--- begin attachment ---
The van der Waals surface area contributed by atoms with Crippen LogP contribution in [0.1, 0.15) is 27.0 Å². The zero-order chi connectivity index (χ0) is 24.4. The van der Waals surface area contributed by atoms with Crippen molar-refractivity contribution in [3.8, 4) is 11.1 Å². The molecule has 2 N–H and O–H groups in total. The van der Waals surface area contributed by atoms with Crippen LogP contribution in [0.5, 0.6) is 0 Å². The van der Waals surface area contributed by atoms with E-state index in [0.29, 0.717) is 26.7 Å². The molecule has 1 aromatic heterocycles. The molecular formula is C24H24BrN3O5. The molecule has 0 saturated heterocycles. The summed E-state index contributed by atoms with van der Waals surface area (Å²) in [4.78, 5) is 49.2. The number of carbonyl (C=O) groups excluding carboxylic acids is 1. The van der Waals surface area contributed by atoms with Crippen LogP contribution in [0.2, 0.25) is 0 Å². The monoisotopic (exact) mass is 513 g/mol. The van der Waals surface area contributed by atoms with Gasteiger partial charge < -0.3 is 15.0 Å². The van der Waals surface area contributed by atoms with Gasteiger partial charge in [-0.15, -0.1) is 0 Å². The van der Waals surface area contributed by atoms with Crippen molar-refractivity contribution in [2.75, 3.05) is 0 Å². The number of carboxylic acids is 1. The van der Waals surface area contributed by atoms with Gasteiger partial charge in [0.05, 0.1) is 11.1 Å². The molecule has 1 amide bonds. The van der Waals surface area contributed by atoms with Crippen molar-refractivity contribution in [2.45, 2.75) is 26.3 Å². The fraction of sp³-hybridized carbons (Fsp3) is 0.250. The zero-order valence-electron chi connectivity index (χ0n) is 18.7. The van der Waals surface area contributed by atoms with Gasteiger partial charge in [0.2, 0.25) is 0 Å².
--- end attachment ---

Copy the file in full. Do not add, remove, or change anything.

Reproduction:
The van der Waals surface area contributed by atoms with Crippen LogP contribution in [0.1, 0.15) is 27.0 Å². The zero-order chi connectivity index (χ0) is 24.4. The van der Waals surface area contributed by atoms with Crippen molar-refractivity contribution in [3.8, 4) is 11.1 Å². The molecule has 2 N–H and O–H groups in total. The van der Waals surface area contributed by atoms with Crippen LogP contribution in [0.5, 0.6) is 0 Å². The van der Waals surface area contributed by atoms with E-state index in [0.29, 0.717) is 26.7 Å². The molecule has 1 aromatic heterocycles. The molecular formula is C24H24BrN3O5. The molecule has 0 saturated heterocycles. The summed E-state index contributed by atoms with van der Waals surface area (Å²) in [4.78, 5) is 49.2. The number of carbonyl (C=O) groups excluding carboxylic acids is 1. The van der Waals surface area contributed by atoms with Crippen LogP contribution in [0.2, 0.25) is 0 Å². The monoisotopic (exact) mass is 513 g/mol. The van der Waals surface area contributed by atoms with Gasteiger partial charge < -0.3 is 15.0 Å². The van der Waals surface area contributed by atoms with Gasteiger partial charge in [-0.15, -0.1) is 0 Å². The van der Waals surface area contributed by atoms with Crippen molar-refractivity contribution in [2.75, 3.05) is 0 Å². The number of carboxylic acids is 1. The van der Waals surface area contributed by atoms with Gasteiger partial charge in [0.05, 0.1) is 11.1 Å². The molecule has 1 amide bonds. The van der Waals surface area contributed by atoms with Crippen molar-refractivity contribution in [2.45, 2.75) is 26.3 Å². The fraction of sp³-hybridized carbons (Fsp3) is 0.250. The zero-order valence-electron chi connectivity index (χ0n) is 18.7. The van der Waals surface area contributed by atoms with Gasteiger partial charge in [0.2, 0.25) is 0 Å².